Is It a Disability? Part 5: Allergies - The Fair Housing Institute, Inc.

Is It a Disability? Part 5: Allergies

As a property management professional, you will often encounter unique and challenging situations. One such challenge is determining whether allergies can be considered a disability under fair housing laws. In this article, the complex topic of allergies is discussed along with best practices to follow.

Estimated reading time: 4 minutes

Are allergies technically a disability under the Fair Housing Act?

Allergies can indeed be considered a disability if they meet the legal definition of a disability, which means they would need to substantially limit one or more major life activities. However, not all allergies qualify. While some allergies are severe enough to be deemed disabilities, many others do not rise to that level. This distinction is crucial when handling reasonable accommodation requests related to allergies.

To navigate these requests effectively, it’s essential to have a set of prepared and legally approved questions. These questions should help determine whether an allergy is severe enough to be considered a disability. Here are some recommended steps:

  1. Verify the Severity: Ask whether the resident has been tested for specific allergens and identify which allergens are present in your property.
  2. Determine the Impact: Understand how the allergen affects the resident. For instance, does exposure cause minor discomfort, or does it lead to severe reactions like difficulty breathing?
  3. Explore Solutions: Discuss potential accommodations such as changing flooring, transferring the resident to another unit, or other reasonable modifications.

How do you handle allergies and reasonable accommodations?

Let’s discuss a couple of scenarios that highlight handling reasonable accommodations for allergies. A resident had been attempting to break their lease for six months, citing a severe carpet allergy. They presented a doctor’s note to support their request. While it’s possible for a resident to develop allergy symptoms over time, verifying the claim thoroughly is important.

Questions to consider include whether the resident has been tested for carpet-related allergens and what alternatives can be provided, such as changing the flooring or transferring them to another unit. Early lease termination might be a reasonable accommodation in rare cases, but typically, other solutions should be explored first.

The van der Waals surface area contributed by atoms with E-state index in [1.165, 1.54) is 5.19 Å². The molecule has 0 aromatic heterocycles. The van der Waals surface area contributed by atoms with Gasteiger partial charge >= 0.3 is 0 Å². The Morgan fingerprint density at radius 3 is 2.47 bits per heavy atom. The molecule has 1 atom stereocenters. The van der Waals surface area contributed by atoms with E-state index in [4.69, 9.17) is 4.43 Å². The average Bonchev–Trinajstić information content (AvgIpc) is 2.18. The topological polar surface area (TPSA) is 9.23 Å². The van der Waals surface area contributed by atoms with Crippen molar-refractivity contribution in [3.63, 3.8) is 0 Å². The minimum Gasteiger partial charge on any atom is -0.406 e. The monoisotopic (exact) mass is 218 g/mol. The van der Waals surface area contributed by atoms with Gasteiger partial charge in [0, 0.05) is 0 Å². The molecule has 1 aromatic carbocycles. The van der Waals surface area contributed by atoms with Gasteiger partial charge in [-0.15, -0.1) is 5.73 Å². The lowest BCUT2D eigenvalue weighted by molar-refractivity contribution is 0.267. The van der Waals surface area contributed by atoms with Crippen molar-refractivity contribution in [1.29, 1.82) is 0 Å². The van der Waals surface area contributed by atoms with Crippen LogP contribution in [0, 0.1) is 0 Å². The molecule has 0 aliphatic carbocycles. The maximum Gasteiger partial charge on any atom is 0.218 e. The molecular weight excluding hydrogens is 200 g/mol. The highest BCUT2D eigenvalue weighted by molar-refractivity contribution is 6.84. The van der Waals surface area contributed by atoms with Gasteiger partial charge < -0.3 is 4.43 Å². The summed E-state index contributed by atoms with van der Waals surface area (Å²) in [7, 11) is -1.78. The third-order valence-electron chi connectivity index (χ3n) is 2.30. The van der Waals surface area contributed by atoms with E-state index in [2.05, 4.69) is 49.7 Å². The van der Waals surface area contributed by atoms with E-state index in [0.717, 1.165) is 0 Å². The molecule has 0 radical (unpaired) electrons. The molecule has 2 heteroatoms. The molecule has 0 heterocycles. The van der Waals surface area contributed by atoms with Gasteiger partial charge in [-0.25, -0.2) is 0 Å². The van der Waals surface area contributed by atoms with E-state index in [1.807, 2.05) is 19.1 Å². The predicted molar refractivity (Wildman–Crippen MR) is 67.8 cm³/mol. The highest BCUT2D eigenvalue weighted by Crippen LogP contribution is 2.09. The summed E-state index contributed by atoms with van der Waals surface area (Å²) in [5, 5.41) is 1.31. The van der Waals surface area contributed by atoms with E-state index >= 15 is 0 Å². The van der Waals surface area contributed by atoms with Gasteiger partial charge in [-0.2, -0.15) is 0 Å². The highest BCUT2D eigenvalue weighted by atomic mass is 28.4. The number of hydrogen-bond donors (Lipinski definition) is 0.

Another scenario involves a landlord with a severe cat allergy facing a request from a resident with a service dog and an emotional support cat. The landlord, who handles maintenance for the building, experiences severe allergic reactions to cats. While common sense might suggest denying the request to protect the landlord’s health, caution is advised.

Outright refusal can lead to discrimination claims. Possible solutions include assigning maintenance duties in the affected unit to someone else, such as a contractor or family member. If hiring outside help poses a financial or administrative burden, it could serve as a defense. However, this should be a last resort.

What kind of steps should I take to remain fair housing compliant?

Navigating the complexities of allergy-related accommodation requests requires a balanced approach. It’s important to have a set of approved questions ready to assess the severity of allergy claims, ensure that you have all necessary information before making a decision, consider various accommodation solutions before making a final decision, and consult with your legal or compliance department when in doubt.

By adopting these practices, property management professionals can handle allergy-related accommodation requests effectively, ensuring compliance with fair housing laws while maintaining a supportive living environment for all residents.

Are you not sure how to proceed with your own list of questions for your property? What about handling different reasonable accommodation requests? The Fair Housing Institute offers online, comprehensive articles further discussing the protected class of disability and the unique challenges that allergies present. Articles such as Resident Allergies – Reasonable Accommodation? and Reasonable Accommodations – “I Am Not Filling Out Your Form!” are great follow up material if you still have further questions.

Happy training!

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